Your Perception is Your Reality

An investment in knowledge pays the best interest.
Benjamin Franklin

The mediated public sphere is host to countless debates, of varying accuracy. (Fallon 2013) The information for debate on most topics comes largely from the media, which members of the mediated public sphere rely on for their sense of the truth. This then means that the types of media the viewer’s choose to consume shapes their sense of reality, and it is when media “truth” comes into conflict with either members of the public sphere previously established sense of reality, or another media sources information that debate arises.
One of the substantial benefits about science reporting however, is that science only conveys demonstrable facts. This means that, dissimilar to the reporting of politics or commerce, any opinion only becomes valid through its supporting data. To quote science writer Alex B. Berezow, “Science, therefore, is a world where truth trumps ideology.”(Berezow 2013)
This becomes a controversial when scientific facts presented conflict with the viewer’s own perception on the truth, especially when it comes to pseudoscience, such as alternative medicine, and religious beliefs, for example creationism. It then becomes a constant battle for scientists and science journalists to debunk the scepticism surrounding these issues, in an attempt to better educate the general public.
In this interest, Real Clear Science, a prominent online science journal released an article titled “Settled Science that Is ‘Controversial’” in an attempt to address common scientific misconceptions such as the controversy around evolution, animal testing, vaccines and alternative medicine. (Lightman 2013)Whilst this would have created a public uproar if published by a more main stream media site such as the Daily Telegraph, as most of the readers of Real Clear Science already have a clear understanding of basic scientific concepts, these misconceptions came across as informative rather than offensive to their perception of reality.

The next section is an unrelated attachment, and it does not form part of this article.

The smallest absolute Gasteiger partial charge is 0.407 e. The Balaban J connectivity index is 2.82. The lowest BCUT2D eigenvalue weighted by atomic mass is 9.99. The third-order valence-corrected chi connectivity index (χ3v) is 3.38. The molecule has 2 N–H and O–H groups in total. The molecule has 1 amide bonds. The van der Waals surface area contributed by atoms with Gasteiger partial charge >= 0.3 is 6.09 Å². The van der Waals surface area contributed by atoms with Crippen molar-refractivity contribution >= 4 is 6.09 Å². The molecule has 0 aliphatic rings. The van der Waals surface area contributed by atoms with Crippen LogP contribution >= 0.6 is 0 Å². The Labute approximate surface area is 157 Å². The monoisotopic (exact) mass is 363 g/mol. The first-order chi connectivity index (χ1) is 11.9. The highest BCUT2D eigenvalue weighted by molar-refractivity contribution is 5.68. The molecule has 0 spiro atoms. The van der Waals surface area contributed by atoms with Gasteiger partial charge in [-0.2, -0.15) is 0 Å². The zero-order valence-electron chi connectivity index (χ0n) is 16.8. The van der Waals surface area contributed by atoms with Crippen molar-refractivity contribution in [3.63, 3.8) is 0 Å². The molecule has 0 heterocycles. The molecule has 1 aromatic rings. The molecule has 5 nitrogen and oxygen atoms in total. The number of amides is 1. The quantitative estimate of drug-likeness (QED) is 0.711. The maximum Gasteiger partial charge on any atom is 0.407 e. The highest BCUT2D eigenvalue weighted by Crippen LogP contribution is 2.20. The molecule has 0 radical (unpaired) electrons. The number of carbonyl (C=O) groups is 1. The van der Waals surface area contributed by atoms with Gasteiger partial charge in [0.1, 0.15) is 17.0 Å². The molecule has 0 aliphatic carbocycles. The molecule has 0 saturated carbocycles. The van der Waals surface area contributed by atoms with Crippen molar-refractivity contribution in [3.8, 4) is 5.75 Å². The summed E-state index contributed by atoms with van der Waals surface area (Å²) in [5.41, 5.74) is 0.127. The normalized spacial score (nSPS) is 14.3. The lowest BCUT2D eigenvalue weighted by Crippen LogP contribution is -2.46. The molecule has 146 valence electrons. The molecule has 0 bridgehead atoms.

Thus is the struggle for science to communicate itself. The general public fear either what they don’t understand, or information that conflicts with what they think to be the truth. Wanting to avoid controversy, the mainstream media has a tendency to sideline science reporting, which only serves to increase the ignorance of the mediated public sphere even further. This sets society into a death spin of scientific illiteracy, only stoppable by viewers themselves making the choice to search for greater knowledge via wider reading.

References
Berezow, A. B. (2013). “Our Most Controversial Science Articles of 2013.” Real Clear Science.

Fallon, D. J. (2013). Habermas and the mediated public sphere. DHAMMA2553’S BLOG. wordpress.com. 2014.

Lightman, A. (2013). “Settled Science that Is ‘Controversial’.” Real Clear Science.

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